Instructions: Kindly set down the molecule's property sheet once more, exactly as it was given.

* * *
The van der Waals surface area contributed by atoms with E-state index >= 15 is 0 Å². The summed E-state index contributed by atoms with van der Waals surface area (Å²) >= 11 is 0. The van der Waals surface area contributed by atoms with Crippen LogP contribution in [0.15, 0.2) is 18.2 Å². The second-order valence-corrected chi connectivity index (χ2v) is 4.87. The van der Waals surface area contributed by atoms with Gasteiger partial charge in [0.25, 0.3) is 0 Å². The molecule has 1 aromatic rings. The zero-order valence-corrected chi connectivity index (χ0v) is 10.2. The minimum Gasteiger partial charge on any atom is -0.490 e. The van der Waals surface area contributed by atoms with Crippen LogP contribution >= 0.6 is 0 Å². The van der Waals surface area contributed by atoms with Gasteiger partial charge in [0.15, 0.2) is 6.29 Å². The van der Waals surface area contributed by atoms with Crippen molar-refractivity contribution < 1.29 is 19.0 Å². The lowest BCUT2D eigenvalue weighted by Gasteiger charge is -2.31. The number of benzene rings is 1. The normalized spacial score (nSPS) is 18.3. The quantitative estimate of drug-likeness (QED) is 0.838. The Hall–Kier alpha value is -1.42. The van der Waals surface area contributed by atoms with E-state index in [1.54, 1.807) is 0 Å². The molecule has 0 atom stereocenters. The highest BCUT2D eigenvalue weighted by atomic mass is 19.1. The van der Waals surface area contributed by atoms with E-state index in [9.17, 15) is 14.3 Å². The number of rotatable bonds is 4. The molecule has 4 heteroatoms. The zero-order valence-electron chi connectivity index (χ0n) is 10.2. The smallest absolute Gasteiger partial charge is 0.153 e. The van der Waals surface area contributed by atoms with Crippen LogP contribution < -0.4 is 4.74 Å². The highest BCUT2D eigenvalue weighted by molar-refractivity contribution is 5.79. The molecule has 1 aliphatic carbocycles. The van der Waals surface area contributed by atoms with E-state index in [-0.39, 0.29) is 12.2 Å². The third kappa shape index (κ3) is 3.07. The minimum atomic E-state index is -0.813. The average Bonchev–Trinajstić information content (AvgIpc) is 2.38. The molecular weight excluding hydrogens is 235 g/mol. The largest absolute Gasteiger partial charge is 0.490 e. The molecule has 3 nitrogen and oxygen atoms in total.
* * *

The van der Waals surface area contributed by atoms with E-state index >= 15 is 0 Å². The summed E-state index contributed by atoms with van der Waals surface area (Å²) >= 11 is 0. The van der Waals surface area contributed by atoms with Crippen LogP contribution in [0.15, 0.2) is 18.2 Å². The second-order valence-corrected chi connectivity index (χ2v) is 4.87. The van der Waals surface area contributed by atoms with Gasteiger partial charge in [0.25, 0.3) is 0 Å². The molecule has 1 aromatic rings. The zero-order valence-corrected chi connectivity index (χ0v) is 10.2. The minimum Gasteiger partial charge on any atom is -0.490 e. The van der Waals surface area contributed by atoms with Crippen LogP contribution >= 0.6 is 0 Å². The van der Waals surface area contributed by atoms with Gasteiger partial charge in [0.15, 0.2) is 6.29 Å². The van der Waals surface area contributed by atoms with Crippen molar-refractivity contribution < 1.29 is 19.0 Å². The lowest BCUT2D eigenvalue weighted by Gasteiger charge is -2.31. The number of benzene rings is 1. The normalized spacial score (nSPS) is 18.3. The quantitative estimate of drug-likeness (QED) is 0.838. The Hall–Kier alpha value is -1.42. The van der Waals surface area contributed by atoms with E-state index in [1.54, 1.807) is 0 Å². The molecule has 0 atom stereocenters. The highest BCUT2D eigenvalue weighted by atomic mass is 19.1. The van der Waals surface area contributed by atoms with E-state index in [9.17, 15) is 14.3 Å². The number of rotatable bonds is 4. The molecule has 4 heteroatoms. The zero-order valence-electron chi connectivity index (χ0n) is 10.2. The smallest absolute Gasteiger partial charge is 0.153 e. The van der Waals surface area contributed by atoms with Crippen LogP contribution < -0.4 is 4.74 Å². The highest BCUT2D eigenvalue weighted by molar-refractivity contribution is 5.79. The molecule has 1 aliphatic carbocycles. The van der Waals surface area contributed by atoms with E-state index in [-0.39, 0.29) is 12.2 Å². The third kappa shape index (κ3) is 3.07. The minimum atomic E-state index is -0.813. The average Bonchev–Trinajstić information content (AvgIpc) is 2.38. The molecular weight excluding hydrogens is 235 g/mol. The largest absolute Gasteiger partial charge is 0.490 e. The molecule has 3 nitrogen and oxygen atoms in total.